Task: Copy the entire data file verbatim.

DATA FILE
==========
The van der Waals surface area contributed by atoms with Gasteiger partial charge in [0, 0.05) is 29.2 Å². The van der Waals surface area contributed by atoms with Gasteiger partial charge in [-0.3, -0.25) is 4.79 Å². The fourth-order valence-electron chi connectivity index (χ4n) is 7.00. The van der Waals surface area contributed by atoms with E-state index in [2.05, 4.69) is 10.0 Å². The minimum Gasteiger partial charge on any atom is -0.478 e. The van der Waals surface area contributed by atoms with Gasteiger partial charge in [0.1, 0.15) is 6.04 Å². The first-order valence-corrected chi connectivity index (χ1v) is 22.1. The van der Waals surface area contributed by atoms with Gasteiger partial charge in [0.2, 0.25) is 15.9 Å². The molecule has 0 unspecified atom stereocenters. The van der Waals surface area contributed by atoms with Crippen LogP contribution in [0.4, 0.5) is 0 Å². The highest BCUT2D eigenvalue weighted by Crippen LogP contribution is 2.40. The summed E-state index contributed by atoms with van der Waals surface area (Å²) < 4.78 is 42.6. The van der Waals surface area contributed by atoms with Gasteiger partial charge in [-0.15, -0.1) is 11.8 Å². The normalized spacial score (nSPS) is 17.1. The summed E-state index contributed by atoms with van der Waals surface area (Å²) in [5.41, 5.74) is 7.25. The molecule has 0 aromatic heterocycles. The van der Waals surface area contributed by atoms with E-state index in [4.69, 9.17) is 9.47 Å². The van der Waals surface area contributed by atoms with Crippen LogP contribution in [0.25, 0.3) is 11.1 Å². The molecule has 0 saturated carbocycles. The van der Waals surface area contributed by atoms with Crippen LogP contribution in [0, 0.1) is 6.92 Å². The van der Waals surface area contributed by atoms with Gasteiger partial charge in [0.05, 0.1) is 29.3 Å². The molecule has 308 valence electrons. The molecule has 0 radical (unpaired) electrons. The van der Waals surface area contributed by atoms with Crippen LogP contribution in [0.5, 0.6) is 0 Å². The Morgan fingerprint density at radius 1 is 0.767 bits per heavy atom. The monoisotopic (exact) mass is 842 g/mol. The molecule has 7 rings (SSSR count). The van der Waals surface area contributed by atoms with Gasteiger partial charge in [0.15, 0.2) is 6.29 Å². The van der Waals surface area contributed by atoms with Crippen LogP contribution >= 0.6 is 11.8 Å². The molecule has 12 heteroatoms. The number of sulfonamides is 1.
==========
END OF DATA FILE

The van der Waals surface area contributed by atoms with Gasteiger partial charge in [0, 0.05) is 29.2 Å². The van der Waals surface area contributed by atoms with Gasteiger partial charge in [-0.3, -0.25) is 4.79 Å². The fourth-order valence-electron chi connectivity index (χ4n) is 7.00. The van der Waals surface area contributed by atoms with E-state index in [2.05, 4.69) is 10.0 Å². The minimum Gasteiger partial charge on any atom is -0.478 e. The van der Waals surface area contributed by atoms with Gasteiger partial charge in [0.1, 0.15) is 6.04 Å². The first-order valence-corrected chi connectivity index (χ1v) is 22.1. The van der Waals surface area contributed by atoms with Gasteiger partial charge in [0.2, 0.25) is 15.9 Å². The molecule has 0 unspecified atom stereocenters. The van der Waals surface area contributed by atoms with Crippen LogP contribution in [0.4, 0.5) is 0 Å². The highest BCUT2D eigenvalue weighted by Crippen LogP contribution is 2.40. The summed E-state index contributed by atoms with van der Waals surface area (Å²) < 4.78 is 42.6. The van der Waals surface area contributed by atoms with Gasteiger partial charge in [-0.15, -0.1) is 11.8 Å². The normalized spacial score (nSPS) is 17.1. The summed E-state index contributed by atoms with van der Waals surface area (Å²) in [5.41, 5.74) is 7.25. The molecule has 0 aromatic heterocycles. The van der Waals surface area contributed by atoms with E-state index in [4.69, 9.17) is 9.47 Å². The van der Waals surface area contributed by atoms with Crippen LogP contribution in [0.25, 0.3) is 11.1 Å². The molecule has 0 saturated carbocycles. The van der Waals surface area contributed by atoms with Crippen LogP contribution in [0, 0.1) is 6.92 Å². The van der Waals surface area contributed by atoms with Gasteiger partial charge in [0.05, 0.1) is 29.3 Å². The molecule has 308 valence electrons. The molecule has 0 radical (unpaired) electrons. The van der Waals surface area contributed by atoms with Crippen LogP contribution in [0.5, 0.6) is 0 Å². The Morgan fingerprint density at radius 1 is 0.767 bits per heavy atom. The monoisotopic (exact) mass is 842 g/mol. The molecule has 7 rings (SSSR count). The van der Waals surface area contributed by atoms with Gasteiger partial charge in [0.15, 0.2) is 6.29 Å². The van der Waals surface area contributed by atoms with Crippen LogP contribution >= 0.6 is 11.8 Å². The molecule has 12 heteroatoms. The number of sulfonamides is 1.